“Minority communities faced continued marginalisation by state authorities. State-supported land appropriation, so called ‘land grabs’, sparked concerns over their impact”,

particularly communities

“in the north and east and their impact on the freedom of belief of non-Buddhist denominations.”

There is a great deal of understanding in the FCDO about the situation on the ground. That is coupled with concerns that

“Security forces continued to disrupt Tamil commemorative events for victims of Sri Lanka’s armed conflict, and arbitrarily accused Tamils of links to terrorist organisations.”

That indicates that the Government are aware of what is happening on the ground in Sri Lanka, particularly the remarks about the challenges faced by activists, families of the disappeared in the north-east, and those who have faced surveillance, harassment and intimidation by the security forces. There appears to be a great understanding, and this debate gives my hon. Friend the Minister, a fellow Hampshire MP, the opportunity to update the House on the actions being taken to turn this understanding into support on the ground.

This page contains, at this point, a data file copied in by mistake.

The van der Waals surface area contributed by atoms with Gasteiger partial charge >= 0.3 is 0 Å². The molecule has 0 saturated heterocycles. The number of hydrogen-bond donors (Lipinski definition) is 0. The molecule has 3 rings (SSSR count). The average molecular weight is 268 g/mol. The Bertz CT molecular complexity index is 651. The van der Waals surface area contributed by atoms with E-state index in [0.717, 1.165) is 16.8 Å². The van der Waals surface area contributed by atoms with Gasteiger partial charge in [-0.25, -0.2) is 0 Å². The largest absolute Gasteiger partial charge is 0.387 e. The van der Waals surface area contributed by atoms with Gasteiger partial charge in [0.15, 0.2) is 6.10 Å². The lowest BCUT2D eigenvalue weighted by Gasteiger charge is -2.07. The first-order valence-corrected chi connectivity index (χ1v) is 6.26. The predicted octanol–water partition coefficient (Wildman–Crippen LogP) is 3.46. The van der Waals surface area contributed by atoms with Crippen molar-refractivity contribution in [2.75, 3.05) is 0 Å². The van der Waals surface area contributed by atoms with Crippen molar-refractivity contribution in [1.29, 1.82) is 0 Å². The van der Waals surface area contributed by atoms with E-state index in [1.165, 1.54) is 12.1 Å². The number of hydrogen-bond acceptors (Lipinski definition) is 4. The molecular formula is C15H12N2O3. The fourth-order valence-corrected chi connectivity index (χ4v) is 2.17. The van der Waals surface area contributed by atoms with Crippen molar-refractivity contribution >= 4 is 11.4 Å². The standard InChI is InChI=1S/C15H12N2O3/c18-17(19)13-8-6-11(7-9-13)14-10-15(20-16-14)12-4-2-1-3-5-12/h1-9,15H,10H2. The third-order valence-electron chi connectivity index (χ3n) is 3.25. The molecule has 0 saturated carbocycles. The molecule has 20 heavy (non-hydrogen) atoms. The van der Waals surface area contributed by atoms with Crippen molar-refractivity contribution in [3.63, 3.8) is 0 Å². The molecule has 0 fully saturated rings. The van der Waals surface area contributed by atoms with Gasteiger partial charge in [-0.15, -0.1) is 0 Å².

We have heard reports of Tamils living in Sri Lanka being subject to discrimination and threats of violence, as well as being subject to arrest under the Prevention of Terrorism Act on relatively weak grounds. There have been occasions on which Tamils have not been allowed to attend memorials for those killed or lost during the civil war, which is a vital part of community healing. Back in 2011, we heard from the UK panel of experts that there were credible allegations of war crimes and crimes against humanity. The fact that they have not been fully investigated, and that no one has been charged or prosecuted, has diminished the country’s ability to reconcile itself with the events of the past. Whenever such events occur, it is so important that well-thought-through reconciliation is put in place, particularly in Sri Lanka. It is important for stability and peace in Sri Lanka that there is reconciliation for the actions of the past, appropriate justice delivered where required and, above all, an end to the discrimination that we have seen.